Free plum jam

“People who count their chickens before they are hatched act very wisely because chickens run about so absurdly that its impossible to count them accurately.”             Oscar Wilde

As a kid I had two goldfish which I kept in a tank in my room.  One day I noticed hundreds of little eggs all through the tank.  My usually sensible {and fairly boring} goldfish had mated!  And there were literally hundreds of eggs.  You have to imagine my excitement and then multiply this by 10, because that is approximately how ecstatic I was.  It quickly occurred to me that my little tank on my desk in my bedroom could only realistically support two goldfish.  So, I did what any rational, level-headed kid would do: I started to ‘give’ the baby fishies away to my friends before they had hatched.

It wasn’t long before mummy fish and daddy fish started consuming the eggs in the tank, and in a panic, I started moving hundreds of eggs to my mum’s fruit salad bowl.  I had moved almost all the eggs by the time I realised it would have been quicker to transfer the two adult goldfish instead of moving all those eggs.  Slowly, over the next week or so, the little baby fish started to come out of the eggs, and swam around the fruit salad bowl.  By now everyone had been coerced into adopting a fish, it was just a matter of time before they would be getting their new pet.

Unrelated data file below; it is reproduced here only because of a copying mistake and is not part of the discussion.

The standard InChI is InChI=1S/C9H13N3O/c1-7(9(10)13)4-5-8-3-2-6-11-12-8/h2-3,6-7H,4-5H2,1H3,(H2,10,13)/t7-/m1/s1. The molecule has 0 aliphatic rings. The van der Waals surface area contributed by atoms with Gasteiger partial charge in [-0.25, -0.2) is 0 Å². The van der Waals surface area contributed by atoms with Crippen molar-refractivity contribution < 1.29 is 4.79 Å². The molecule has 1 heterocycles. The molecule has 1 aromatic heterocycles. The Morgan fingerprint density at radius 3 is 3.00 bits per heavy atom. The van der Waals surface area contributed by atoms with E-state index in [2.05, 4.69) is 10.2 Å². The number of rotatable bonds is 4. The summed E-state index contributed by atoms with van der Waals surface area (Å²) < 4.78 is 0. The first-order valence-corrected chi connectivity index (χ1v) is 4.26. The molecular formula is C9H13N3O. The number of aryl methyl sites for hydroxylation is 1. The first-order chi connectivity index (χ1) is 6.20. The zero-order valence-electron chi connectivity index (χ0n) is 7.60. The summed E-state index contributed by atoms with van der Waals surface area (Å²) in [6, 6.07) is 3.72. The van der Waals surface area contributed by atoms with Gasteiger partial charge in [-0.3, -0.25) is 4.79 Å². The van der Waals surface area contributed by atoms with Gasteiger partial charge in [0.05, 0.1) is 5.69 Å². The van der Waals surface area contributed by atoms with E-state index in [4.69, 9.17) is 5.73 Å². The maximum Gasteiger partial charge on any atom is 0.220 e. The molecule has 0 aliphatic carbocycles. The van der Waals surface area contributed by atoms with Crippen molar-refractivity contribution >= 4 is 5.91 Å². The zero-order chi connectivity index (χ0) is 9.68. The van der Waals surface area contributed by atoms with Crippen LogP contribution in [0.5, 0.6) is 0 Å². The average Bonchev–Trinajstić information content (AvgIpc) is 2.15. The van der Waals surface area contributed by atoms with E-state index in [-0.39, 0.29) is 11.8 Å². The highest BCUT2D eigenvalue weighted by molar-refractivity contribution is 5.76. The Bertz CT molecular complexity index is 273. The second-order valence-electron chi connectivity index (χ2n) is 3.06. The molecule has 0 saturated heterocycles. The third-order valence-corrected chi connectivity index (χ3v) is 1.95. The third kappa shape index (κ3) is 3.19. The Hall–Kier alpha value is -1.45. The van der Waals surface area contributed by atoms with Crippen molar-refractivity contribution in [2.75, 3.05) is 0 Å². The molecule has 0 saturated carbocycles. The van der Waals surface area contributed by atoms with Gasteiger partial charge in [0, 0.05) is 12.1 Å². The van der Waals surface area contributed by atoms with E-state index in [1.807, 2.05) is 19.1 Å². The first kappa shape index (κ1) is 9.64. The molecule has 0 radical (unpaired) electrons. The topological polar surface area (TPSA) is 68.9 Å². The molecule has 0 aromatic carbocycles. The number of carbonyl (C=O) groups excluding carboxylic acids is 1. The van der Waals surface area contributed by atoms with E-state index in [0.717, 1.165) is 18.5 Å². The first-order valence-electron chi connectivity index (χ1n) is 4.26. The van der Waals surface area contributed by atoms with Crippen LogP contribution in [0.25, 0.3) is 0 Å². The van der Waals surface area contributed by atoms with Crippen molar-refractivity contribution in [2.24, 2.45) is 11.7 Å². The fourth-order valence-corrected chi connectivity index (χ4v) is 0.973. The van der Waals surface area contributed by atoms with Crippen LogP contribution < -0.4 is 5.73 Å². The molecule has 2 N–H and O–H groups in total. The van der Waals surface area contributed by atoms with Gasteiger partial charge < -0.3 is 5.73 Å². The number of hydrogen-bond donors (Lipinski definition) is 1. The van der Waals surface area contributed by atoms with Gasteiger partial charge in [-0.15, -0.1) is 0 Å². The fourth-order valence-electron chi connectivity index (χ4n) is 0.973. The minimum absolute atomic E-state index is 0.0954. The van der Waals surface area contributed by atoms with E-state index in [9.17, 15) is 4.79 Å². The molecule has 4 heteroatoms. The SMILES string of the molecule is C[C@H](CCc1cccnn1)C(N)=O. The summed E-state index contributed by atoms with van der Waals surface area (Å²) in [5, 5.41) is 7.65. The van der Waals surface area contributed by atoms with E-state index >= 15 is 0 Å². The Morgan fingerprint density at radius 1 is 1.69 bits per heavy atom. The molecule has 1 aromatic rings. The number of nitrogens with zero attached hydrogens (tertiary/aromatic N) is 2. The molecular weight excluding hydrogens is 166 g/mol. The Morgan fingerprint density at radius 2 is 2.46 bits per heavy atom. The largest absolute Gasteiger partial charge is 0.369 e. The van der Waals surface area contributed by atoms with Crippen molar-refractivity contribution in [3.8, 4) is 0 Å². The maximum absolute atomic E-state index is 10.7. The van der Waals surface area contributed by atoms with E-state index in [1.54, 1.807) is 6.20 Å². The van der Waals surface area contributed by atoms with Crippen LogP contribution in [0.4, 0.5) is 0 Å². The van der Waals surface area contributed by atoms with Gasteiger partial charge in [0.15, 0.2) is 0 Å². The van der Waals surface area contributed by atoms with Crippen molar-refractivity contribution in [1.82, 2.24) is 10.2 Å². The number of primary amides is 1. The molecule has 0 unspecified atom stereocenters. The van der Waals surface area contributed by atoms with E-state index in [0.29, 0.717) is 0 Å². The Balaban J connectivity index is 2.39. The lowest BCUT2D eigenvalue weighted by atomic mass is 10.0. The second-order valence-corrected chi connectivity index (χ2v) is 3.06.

You guessed it… one by one all those little fishies died, every single one of them, and I was left to explain to my friends that there would be no pet goldfish.  Years on, and I haven’t learned my lesson.  I still count {goldfish} before they’re hatched.

Recently I’ve been planning how I am going to transform our unproductive backyard into a kitchen garden; with fruit trees, veggies, herbs and chooks as well as an extensive composting system.  Typically, I’ve already got plans for all the future produce:  jams, pickles, salads, omlettes…

This was our yard (20m x 15m) before we built the chook pen.  I used an online Garden Planner software to draw it to scale.

On the left is the back of the house with the patio, in the middle is the Hills Hoist, and on the right is the shed.  We’ve finally finished building the chook pen, so the yard currently looks like this:

So… here’s what I’m planning for the rest of the yard…

A little over-ambitious perhaps?

Lemon, fig, orange and olive trees on the north-east fence (left of the chooks).  Grape vines growing over the chook pen fence and the shed.  Plum tree on the right, between the shed and composting system.  And a MASSIVE veggie/herb patch on the south-west fence.  I was planning on raising the veggie patch beds to help with drainage, so it will end up being bricked up about 12m x 2m x 0.5m (LxWxH).

Considering my track record with plants, comments and advice are appreciated!

And if we have an oversupply of plums one day, I’ll be giving away lots of free plum jam…


Day of the Chicken